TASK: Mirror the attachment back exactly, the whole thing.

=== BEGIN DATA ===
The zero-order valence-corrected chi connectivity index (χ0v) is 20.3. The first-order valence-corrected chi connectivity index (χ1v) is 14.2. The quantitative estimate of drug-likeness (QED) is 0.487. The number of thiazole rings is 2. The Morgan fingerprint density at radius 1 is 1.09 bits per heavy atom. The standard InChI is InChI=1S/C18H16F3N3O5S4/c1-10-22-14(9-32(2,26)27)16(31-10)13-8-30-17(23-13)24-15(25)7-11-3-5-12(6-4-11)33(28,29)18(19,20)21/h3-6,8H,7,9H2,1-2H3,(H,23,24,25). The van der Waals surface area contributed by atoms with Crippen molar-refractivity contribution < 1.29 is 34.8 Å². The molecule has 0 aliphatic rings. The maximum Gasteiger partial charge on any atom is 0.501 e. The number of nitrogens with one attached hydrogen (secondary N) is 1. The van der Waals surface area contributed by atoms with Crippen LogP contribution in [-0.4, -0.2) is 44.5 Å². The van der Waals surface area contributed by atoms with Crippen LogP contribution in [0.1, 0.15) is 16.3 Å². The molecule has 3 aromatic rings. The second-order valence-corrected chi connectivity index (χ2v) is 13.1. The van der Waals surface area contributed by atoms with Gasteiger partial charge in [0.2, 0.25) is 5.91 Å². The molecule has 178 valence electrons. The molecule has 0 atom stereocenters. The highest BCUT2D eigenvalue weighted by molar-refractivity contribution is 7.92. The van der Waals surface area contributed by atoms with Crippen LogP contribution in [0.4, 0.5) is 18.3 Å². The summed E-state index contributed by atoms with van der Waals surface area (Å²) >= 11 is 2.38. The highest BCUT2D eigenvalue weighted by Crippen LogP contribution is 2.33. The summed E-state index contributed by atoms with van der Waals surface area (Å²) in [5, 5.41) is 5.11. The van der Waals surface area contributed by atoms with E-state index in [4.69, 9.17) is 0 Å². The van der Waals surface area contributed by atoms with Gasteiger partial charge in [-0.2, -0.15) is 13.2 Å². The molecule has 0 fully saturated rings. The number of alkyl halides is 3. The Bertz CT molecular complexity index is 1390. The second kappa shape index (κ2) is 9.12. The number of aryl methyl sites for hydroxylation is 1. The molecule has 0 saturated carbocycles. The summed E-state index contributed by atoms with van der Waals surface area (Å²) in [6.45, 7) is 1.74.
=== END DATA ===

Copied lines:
The zero-order valence-corrected chi connectivity index (χ0v) is 20.3. The first-order valence-corrected chi connectivity index (χ1v) is 14.2. The quantitative estimate of drug-likeness (QED) is 0.487. The number of thiazole rings is 2. The Morgan fingerprint density at radius 1 is 1.09 bits per heavy atom. The standard InChI is InChI=1S/C18H16F3N3O5S4/c1-10-22-14(9-32(2,26)27)16(31-10)13-8-30-17(23-13)24-15(25)7-11-3-5-12(6-4-11)33(28,29)18(19,20)21/h3-6,8H,7,9H2,1-2H3,(H,23,24,25). The van der Waals surface area contributed by atoms with Crippen molar-refractivity contribution < 1.29 is 34.8 Å². The molecule has 0 aliphatic rings. The maximum Gasteiger partial charge on any atom is 0.501 e. The number of nitrogens with one attached hydrogen (secondary N) is 1. The van der Waals surface area contributed by atoms with Crippen LogP contribution in [-0.4, -0.2) is 44.5 Å². The van der Waals surface area contributed by atoms with Crippen LogP contribution in [0.1, 0.15) is 16.3 Å². The molecule has 3 aromatic rings. The second-order valence-corrected chi connectivity index (χ2v) is 13.1. The van der Waals surface area contributed by atoms with Gasteiger partial charge in [0.2, 0.25) is 5.91 Å². The molecule has 178 valence electrons. The molecule has 0 atom stereocenters. The highest BCUT2D eigenvalue weighted by molar-refractivity contribution is 7.92. The van der Waals surface area contributed by atoms with Crippen LogP contribution in [0.4, 0.5) is 18.3 Å². The summed E-state index contributed by atoms with van der Waals surface area (Å²) >= 11 is 2.38. The highest BCUT2D eigenvalue weighted by Crippen LogP contribution is 2.33. The summed E-state index contributed by atoms with van der Waals surface area (Å²) in [5, 5.41) is 5.11. The van der Waals surface area contributed by atoms with E-state index in [4.69, 9.17) is 0 Å². The van der Waals surface area contributed by atoms with Gasteiger partial charge in [-0.2, -0.15) is 13.2 Å². The molecule has 0 fully saturated rings. The number of alkyl halides is 3. The Bertz CT molecular complexity index is 1390. The second kappa shape index (κ2) is 9.12. The number of aryl methyl sites for hydroxylation is 1. The molecule has 0 saturated carbocycles. The summed E-state index contributed by atoms with van der Waals surface area (Å²) in [6.45, 7) is 1.74.